The statute of limitations for claims for hidden defects is six months from the delivery of the property.

However, as with other actions, this period can be interrupted by means of the corresponding claims. This limitation period imposes a certain duty of diligence on the buyer, although there are other doctrinal lines that inform that this period is of expiry and cannot be interrupted/suspended.

Actions for hidden defects must be brought within a short period of time, which forces the buyer to inspect in detail the functioning and characteristics of the thing within a reasonable period of time.

In many cases, the mere out-of-court claim through a specialist lawyer may be sufficient for the seller to agree to take charge of the repair or reduce the sale price, without having to go to court, where, if all the requirements and time limits are met, the buyer may claim from the seller, as appropriate in each case, from the repair of the damage or a reduction of the price, as w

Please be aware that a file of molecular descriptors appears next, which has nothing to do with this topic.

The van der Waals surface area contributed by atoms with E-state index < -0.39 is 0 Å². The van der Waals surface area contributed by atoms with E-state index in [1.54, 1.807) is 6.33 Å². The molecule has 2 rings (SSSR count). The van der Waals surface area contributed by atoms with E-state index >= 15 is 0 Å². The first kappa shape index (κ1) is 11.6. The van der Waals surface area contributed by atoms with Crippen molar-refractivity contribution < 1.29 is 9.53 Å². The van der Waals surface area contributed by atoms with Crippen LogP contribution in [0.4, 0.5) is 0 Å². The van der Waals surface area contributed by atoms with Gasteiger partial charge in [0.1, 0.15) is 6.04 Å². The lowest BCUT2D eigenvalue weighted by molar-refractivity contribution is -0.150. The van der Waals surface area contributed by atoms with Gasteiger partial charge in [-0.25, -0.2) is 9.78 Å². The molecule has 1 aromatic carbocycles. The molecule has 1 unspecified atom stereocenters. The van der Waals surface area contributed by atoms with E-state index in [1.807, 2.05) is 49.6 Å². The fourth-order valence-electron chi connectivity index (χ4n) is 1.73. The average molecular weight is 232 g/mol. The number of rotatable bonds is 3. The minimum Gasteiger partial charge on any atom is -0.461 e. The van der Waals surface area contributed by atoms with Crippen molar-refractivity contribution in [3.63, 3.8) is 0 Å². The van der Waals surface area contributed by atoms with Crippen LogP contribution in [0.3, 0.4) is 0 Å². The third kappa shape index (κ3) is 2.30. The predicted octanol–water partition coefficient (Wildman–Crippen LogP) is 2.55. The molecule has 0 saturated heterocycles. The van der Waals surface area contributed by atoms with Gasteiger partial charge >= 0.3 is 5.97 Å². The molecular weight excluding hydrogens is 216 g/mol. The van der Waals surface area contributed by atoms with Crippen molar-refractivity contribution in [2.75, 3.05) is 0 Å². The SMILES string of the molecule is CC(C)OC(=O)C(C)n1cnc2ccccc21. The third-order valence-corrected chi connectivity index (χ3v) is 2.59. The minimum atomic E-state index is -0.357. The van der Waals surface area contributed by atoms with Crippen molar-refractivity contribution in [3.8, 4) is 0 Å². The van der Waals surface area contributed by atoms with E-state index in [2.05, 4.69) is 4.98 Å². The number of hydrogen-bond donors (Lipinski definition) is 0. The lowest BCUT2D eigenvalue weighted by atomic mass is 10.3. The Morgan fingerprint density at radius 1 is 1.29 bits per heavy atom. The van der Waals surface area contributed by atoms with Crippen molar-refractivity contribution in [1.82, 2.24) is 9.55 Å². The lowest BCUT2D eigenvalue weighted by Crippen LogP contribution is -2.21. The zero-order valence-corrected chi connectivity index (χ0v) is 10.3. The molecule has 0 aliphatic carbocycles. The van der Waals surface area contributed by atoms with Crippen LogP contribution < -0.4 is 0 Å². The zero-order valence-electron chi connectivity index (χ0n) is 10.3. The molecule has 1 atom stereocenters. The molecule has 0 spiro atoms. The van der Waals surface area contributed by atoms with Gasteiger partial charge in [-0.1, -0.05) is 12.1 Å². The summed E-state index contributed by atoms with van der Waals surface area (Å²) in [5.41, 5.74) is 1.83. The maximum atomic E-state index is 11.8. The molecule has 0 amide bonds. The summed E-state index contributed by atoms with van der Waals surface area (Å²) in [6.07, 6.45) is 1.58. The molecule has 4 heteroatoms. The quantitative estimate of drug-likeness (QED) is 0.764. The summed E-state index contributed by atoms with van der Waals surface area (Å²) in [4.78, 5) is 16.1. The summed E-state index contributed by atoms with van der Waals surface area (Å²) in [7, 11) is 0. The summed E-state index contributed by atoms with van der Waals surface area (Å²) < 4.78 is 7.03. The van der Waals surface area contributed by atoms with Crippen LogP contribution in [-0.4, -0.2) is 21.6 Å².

If you have any doubts or questions, we are at your disposal to help you with any questions you may have in connection with the purchase of any type of property, please contact us at info@pellicerheredia.com or at +34 965 48 07 37.